By GEORGE TOSHIO JOHNSTON
I was really getting tired of last week’s news and dramatics over whether Carmelo Anthony would join the Lakers or stay in New York and whether LeBron James would bring his talents back to the Cleveland Cavaliers, stay with the Miami Heat or become a Laker. Anthony returned to New York. They can keep him and his (undeserved) ego. James (ego deserved) returned to Cleveland. Bully for him and that burg. The City of the Angels got the better deal. Jeremy Lin is a Los Angeles Laker.
It’s kind of the story of his life, but neither the Knicks nor the Rockets quite knew what to do with Lin, just like the universities he was interested in attending so he could play basketball for them, in spite of his excellent level of play in high school, which was why he attended that basketball powerhouse known as Harvard. Yet I always thought Lin might thrive here. I was hoping, secretly, just in my thoughts, that he might someday become a Laker. So, I was happily surprised it inexplicably happened. Jeremy Lin is a Los Angeles Laker.
I can’t say whether Lin wanted to come to L.A. But I can say that the Lakers management has, after making awful move after awful move, finally made a decent decision. Jeremy Lin is a Los Angeles Laker.
I hope I’m not the only one who thinks this development bodes well for a team that needs rejuvenation. After Lin detonated onto the national stage and consciousness two years ago in one of the greatest underdog to top dog stories ever, he was traded to Houston, with the Knicks’ owner treating him like last week’s leftovers by season’s end. He went to the Houston Rockets but never really got the chance to regain the emotion and elation of those few weeks of glory in the early months of 2012. It wasn’t a good fit, and he again ended up on a team that didn’t quite know what to do with him. But that’s over now. Jeremy Lin is a Los Angeles Laker.
Despite how cool it is to have Lin on the team, there are still many kinks that need to be worked out. The Lakers have no coach. The team also lost the well-liked Pau Gasol. (Let’s face it, though; his best days are behind him. He was also a member of the Spanish national men’s basketball team that infamously posed in a team photo pulling their eyelids up as a “tribute” to the Chinese hosts of the 2008 Summer Olympics. Having him and Lin on the same team would have been awkward.)
Then there’s the biggest X-factor of them all: How will Jeremy Lin and Kobe Bryant get along? Well, the same intuition that told me having Lin on the Lakers would be awesome also tells me that Kobe and Jeremy are going to get along great, their combined talents and drive will be complementary. An aging lion, Kobe will appreciate Lin’s basketball intellect, instinct and work ethic. Lin will no doubt absorb Bryant’s killer instincts and no-nonsense on-court attitude. I can totally see them meshing well together.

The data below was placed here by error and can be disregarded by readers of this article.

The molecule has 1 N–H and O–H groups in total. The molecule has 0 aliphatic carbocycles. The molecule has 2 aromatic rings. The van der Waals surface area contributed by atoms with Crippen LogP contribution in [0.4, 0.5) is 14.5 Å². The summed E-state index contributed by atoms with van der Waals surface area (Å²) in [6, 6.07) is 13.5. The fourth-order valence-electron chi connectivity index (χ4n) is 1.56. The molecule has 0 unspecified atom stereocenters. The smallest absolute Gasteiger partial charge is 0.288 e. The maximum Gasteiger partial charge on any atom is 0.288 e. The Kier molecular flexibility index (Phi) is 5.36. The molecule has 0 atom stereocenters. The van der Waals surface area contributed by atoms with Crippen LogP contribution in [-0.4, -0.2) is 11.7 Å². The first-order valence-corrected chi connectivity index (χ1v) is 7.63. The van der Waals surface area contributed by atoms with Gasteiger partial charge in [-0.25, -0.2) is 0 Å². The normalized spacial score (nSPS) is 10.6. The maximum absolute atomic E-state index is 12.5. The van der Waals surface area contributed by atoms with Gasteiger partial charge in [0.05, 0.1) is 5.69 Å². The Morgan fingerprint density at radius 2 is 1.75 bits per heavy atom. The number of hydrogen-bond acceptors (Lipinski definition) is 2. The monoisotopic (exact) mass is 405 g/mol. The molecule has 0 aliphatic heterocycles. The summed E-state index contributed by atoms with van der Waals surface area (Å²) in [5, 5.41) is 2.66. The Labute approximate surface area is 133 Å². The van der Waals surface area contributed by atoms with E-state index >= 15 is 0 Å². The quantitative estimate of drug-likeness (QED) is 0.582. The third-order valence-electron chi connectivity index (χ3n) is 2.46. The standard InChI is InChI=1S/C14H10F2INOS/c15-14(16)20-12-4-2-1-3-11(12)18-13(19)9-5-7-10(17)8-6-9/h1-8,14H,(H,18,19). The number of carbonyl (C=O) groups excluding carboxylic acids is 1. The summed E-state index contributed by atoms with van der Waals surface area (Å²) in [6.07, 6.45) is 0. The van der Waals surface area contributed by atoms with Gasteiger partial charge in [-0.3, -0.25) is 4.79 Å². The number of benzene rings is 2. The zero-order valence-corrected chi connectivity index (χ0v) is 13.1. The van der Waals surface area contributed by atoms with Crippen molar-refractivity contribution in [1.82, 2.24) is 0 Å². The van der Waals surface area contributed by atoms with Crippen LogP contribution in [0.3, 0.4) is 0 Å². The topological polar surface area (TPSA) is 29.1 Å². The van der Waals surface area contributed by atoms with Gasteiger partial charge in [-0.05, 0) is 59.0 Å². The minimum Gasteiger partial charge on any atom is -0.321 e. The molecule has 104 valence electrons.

There’s also the Steve Nash factor; he can serve as another mentor to the still-young fellow point guard. Lin has proved his doubters wrong again and again, and he has a way of coming up with big plays when it’s game time. Once he finds his groove, the low-expectation Lakers might actually surprise everyone who has written the team off.
Much has been made in the media of how Lin will attract Asian American fans from across Los Angeles and Orange Counties. True. He’ll probably be a draw to Taiwanese and Chinese tourists who come to L.A. once the NBA season begins.
But Lin proved to be a draw beyond just Asian American and Asian fans. In multicultural Los Angeles, he’ll also be embraced by Latino, black and white audiences.
Los Angeles County and California recently lost Toyota to Texas, so it’s poetic justice to know we here in the Golden State actually got something of value from the Lone Star State. Yes, ladies and gentlemen, boys and girls, we have received good news. Jeremy Lin is a Los Angeles Laker.
Until next time, keep your eyes and ears open.
George Toshio Johnston has written this column since 1992 and can be reached at George@NikkeiNation.com. The opinions expressed in this column are solely those of the author and do not necessarily reflect policies of this newspaper or any organization or business. Copyright © 2014 by George T. Johnston. All rights reserved.